Platform Specific Instructions for Official Binaries

All official Julia binaries produce portable installations. Once installed, the directory in which Julia was installed can be moved to a different location on the same computer, or even to a different computer.

Windows

Julia is available for Windows 7 and later, both 32 bit and 64 bit.

  1. Download the Windows julia.exe installer for your platform. 32-bit julia works on both x86 and x86_64. 64-bit julia will only run on 64-bit Windows (x86_64).
  2. Run the downloaded program to extract Julia.
  3. At the “Choose Installation directory” step, copy the Path in the “Destination Folder” into a Notepad or similar file for future reference, and finish installation.
  4. At this point, you can decide whether you want to invoke Julia by simply typing julia in the command line, or paste the entire path you saved in the Notepad. To invoke Julia by simply typing julia in the command line, perform the following steps.

If on Windows 10,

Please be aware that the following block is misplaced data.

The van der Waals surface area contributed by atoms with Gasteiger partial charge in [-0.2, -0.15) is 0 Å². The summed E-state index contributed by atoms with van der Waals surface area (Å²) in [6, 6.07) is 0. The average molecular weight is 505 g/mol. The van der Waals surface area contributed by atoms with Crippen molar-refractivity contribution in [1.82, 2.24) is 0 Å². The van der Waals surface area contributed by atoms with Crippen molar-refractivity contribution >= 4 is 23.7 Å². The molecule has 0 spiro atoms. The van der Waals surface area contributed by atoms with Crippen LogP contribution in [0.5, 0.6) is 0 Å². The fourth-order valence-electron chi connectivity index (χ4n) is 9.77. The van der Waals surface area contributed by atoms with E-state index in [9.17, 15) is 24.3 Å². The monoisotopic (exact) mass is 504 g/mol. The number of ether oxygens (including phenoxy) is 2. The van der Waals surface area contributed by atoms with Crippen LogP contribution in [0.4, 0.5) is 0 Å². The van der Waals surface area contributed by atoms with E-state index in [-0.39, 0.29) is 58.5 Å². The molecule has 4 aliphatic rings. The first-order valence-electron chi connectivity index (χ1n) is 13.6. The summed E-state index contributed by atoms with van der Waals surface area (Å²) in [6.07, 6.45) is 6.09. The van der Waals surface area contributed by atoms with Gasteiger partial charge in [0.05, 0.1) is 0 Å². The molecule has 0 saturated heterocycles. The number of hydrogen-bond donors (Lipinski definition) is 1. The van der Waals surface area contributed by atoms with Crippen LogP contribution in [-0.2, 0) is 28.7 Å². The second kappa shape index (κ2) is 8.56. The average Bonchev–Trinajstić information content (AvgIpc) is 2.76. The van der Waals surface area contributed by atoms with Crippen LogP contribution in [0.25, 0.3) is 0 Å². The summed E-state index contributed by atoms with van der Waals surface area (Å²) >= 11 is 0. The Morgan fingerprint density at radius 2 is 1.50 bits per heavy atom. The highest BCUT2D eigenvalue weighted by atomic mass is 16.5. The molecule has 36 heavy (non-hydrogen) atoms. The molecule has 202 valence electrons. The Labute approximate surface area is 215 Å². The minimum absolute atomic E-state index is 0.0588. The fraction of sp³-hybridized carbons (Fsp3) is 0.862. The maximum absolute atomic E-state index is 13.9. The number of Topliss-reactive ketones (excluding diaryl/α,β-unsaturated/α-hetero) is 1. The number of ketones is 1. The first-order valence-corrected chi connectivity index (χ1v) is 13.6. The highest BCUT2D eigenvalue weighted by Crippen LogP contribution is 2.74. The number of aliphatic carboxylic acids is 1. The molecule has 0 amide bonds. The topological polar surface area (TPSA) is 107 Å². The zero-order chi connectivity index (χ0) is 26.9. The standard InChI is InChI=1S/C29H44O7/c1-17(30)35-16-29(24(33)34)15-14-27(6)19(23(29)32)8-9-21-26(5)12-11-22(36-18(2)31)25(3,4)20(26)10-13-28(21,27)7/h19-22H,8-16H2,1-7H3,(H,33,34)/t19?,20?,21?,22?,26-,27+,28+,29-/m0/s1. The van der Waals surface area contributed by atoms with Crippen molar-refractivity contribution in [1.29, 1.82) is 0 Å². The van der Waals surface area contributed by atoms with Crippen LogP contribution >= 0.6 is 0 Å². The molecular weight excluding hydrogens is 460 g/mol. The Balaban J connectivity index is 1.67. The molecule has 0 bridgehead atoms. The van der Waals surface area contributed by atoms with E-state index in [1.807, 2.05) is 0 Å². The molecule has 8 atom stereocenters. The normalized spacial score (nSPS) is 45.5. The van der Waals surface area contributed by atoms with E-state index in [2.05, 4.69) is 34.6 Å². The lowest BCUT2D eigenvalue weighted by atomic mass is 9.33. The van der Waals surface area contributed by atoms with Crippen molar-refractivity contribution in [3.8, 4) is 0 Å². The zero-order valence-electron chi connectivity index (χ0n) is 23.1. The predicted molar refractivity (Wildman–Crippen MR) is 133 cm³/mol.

1. Hit (Windows Key + R) to open run, and type in sysdm.cpl and hit enter. This will open up the System Properties. Click on the “Advanced” tab.
  2. Now, click the “Environment Variables…” button.
  3. Under the “System Variables” section (the lower half), find the row with “Path” in the first column, and click edit.
  4. The “Edit environment variable” UI will appear. Here, click “New”, and paste in the text you copied into the Notepad.
  5. Hit OK and dismiss all the dialogs. You can now run Julia from the command line!

Else, if on Windows 7 or 8,

  1. Hit (Windows Key + R) to open run, and type in sysdm.cpl and hit enter. This will open up the System Properties.
  2. In the System Properties window, click the Advanced tab, and then click “Environment Variables”.
  3. In the System Variables window, highlight Path, and click Edit.
  4. In the Edit System Variables window, move the cursor to the end of the field.
  5. If there is no semicolon at the end, add it and paste in the text you copied into the notepad.
  6. Hit OK and dismiss all the dialogs. You can now run Julia from the command line!

Windows 7 / Windows Server 2012 users will also need to install:

It is recommended that users on these legacy Windows systems install and use a terminal besides cmd.exe since the default terminal application has known issues which affect its usability with Julia and other libuv-based cross-platform software.

Uninstallation is performed by using the Windows uninstaller (or deleting the extracted directory). The packages directory in %HOME%/.julia can be deleted if you would no longer like to retain the user installed packages. If you would also like to remove your preferences files, remove %HOME%/.juliarc.jl and %HOME%/.julia_history.

macOS